Kampungkayell

Food, life, and fun in my "kampung,"(village), KL (Kuala Lumpur). Did I mention "food?"

Mo-ayy or Mw-ett?

By Allan Yap & Nigel A. Skelchy

Many years ago, I had the privilege of visiting the Champagne region of France during a school break. Those were the heady days of RM3.80 to the £1. No visas were required, so it was literally a hop, skip, and a jump by ferry over to Calais one Bank Holiday weekend with two friends. My Greek buddy, an American friend, and I picked up a Pug (a Peugeot 305) in Calais and drove down to Paris through the Champagne district of France.

It was the first time I ever drove a Left Hand Drive car. I didn't really have any problems and it was late spring/early summer. The weather was, as they say in "Famous Five" books, glorious! Just the type of day for a picnic with bags of tomatoes and lashings of ginger beer!

I sorta had a thing for this Greek guy. So it made it all the more interesting. His name was Angelos. He had these really intense Meditteranean eyes and that accent...

Of course, I wasn't out yet, so had to yearn after him in private. It didn't help that he was very affectionate. He used to have his arm around me all the time. I put that down to the European in him. But then on some mornings to wake me up, he'd climb in to bed with and cuddle. Years later I actually wondered if maybe he was trying to tell me something. It was sort of a lesson I learnt; never miss an opportunity!

Anyway, I digress.

The sun was shining, the breeze was balmy, and we were in our late teens, early twenties. We thought we were such hot shit! NEXT was the big mid range clothing store of the day and bright jumpers, baggy pants ala Duran Duran/New Romantics were the rage.

We drove into Reims, parked and proceeded to be tourists. First, we visited Reims Cathedral, a gorgeous gothic icon. Next we visited the House of Pommery. A very popular brand of champagne then and now. They had these magnificent chalk cellars left behind by the Romans which keep a constant temperature year round. Although I doubt Methode Champenoise was invented then!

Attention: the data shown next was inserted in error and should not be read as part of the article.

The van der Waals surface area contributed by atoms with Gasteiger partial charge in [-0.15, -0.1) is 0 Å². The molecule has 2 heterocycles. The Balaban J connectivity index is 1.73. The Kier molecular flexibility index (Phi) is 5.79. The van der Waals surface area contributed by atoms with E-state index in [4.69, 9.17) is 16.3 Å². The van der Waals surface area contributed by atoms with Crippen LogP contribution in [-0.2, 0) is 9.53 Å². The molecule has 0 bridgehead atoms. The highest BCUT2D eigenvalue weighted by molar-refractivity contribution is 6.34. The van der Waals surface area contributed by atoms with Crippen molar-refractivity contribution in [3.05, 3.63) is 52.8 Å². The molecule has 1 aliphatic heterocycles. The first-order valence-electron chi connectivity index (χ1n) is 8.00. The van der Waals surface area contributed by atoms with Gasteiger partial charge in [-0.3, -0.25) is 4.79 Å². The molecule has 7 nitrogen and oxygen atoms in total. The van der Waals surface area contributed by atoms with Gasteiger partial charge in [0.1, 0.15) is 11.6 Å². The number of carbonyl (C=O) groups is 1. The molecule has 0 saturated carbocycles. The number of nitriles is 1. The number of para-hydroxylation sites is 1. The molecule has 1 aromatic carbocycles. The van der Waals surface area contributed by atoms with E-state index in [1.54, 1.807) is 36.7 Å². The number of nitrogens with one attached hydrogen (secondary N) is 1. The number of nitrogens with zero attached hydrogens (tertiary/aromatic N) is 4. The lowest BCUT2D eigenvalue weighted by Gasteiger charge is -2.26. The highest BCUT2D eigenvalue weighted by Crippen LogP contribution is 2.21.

After that, we went to Moët & Chandon. As we were being taken round, by the resident tour guide who was also one of the employees of Moët, I noticed he kept on closing out the 'O' and pronouncing the 'T' of 'Moët.' Sort of like 'Mo-wett." I of course, being the impatient soul I am asked him about this, because the French don't usually pronounce the 'T's', and I had always thought it was pronounce 'Moh-ayy.'

He explained that Claude Moët was a French citizen but that his family was originally from the Netherlands. So Moët was actually a Dutch name. Hence the pronounciation 'Mo-ett' with the hard 'T'.

I blogged this because in the last 2 days I've heard numerous people pronouncing 'Moët' 'Mo-ayy.' And me being the infinitely curious soul I am, had to do a bit of searching to confirm my suspicions. Call it my bit of OCD. I can't stand NOT knowing. So, I headed over to Google and this entry came up on Wikipedia;

"Commonly mispronounced "mō-way", the actual pronunciation is "mo-wett". Moët is indeed French champagne, but it is spelled with a diaeresis, and this is where the confusion lies. Claude Moët was born in France in 1683; however, his name is not French, it is Dutch."

In any case, the subsequent drive to Paris was every bit as exciting as every tour book, and everyone said it would be. We lounged at cafes, picked up baguettes to eat with ripe Brie and Camembert along the River Seine. Ate at underground French bistros serving rustic French food, and of course, to wash it all down, straight from the bottle, sans glasses or cups, our "Mo-ett."

2 Comments

Dude..thanx for the info.....i should have hug u the 1st time i met ya.....instinct but dare not........

Oh, sweetie! What one learns years later...that makes him so much more interesting. Did I ever tell you about the time I was in the newspaper office late and he came in and pinned me to the wall, then tried to get his hands up my blouse? Right before I pushed him off, he fixed me with those spaniel eyes and said, "In Greece they say you should marry your best friend," so I responded, "Well then, you and Nigel will be very happy together!" He just stopped and looked at me for a minute, then scuffed off into the night. Perhaps I unwittingly hit upon something?!?!

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